New Case Summary — Marvin Brandt Revocable Trust v. United States

United States Supreme Court

March 10, 2014

2014 U.S. LEXIS 1788

The US Supreme Court determined that a railroad right-of-way granted under an 1875 federal law was an easement only, and did not grant any title to the land.  Thus, when the railroad was abandoned, the right-of-way was terminated, and the property owner retained ownership.

The case concerned a rail right-of-way that was established pursuant to the General Railroad Right-of-way Act of 1875.  In the early part of the 20th century, a rail company obtained a right-of-way and constructed a rail line from Laramie, Wyoming to Coalmont, C0lorado.  The railroad crossed land that had been patented to a private owner, but the rail line took precedence.  By 1996, the rail line was no longer needed, and so it was abandoned, and all tracks removed.  In 2006, the Federal Government claimed ownership of the entire right-of-way, including the portion that crossed the private land, now owned by the Marvin Brandt Revocable Trust.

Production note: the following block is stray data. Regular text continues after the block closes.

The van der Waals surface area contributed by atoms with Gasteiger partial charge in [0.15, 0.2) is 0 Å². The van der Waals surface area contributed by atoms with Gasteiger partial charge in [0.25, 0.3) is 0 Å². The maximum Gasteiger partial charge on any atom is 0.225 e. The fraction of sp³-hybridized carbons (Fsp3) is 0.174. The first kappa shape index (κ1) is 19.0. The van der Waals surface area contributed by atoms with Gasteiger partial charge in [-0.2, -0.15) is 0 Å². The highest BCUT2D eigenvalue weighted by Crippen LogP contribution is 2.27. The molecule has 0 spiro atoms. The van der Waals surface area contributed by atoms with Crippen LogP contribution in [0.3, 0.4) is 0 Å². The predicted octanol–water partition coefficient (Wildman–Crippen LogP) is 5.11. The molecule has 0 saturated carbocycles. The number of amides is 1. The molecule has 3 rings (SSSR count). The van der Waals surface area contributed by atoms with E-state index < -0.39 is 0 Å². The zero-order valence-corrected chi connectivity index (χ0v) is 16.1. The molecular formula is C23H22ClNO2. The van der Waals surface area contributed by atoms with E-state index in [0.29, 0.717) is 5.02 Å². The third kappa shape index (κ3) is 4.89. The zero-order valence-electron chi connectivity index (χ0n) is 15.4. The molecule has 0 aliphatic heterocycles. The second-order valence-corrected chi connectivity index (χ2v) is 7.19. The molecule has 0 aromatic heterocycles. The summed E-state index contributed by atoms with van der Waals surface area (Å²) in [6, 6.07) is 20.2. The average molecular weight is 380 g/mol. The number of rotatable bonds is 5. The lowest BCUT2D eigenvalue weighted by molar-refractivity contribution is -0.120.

The US Supreme Court held that the right-of-way was only an easement, and did not grant any other title to the land. Thus, the Federal Government had no claim on privately owned land after the railroad was abandoned.  The government claimed a “reversionary interest” in the right-0f-way, but the Court held that no such interest existed.

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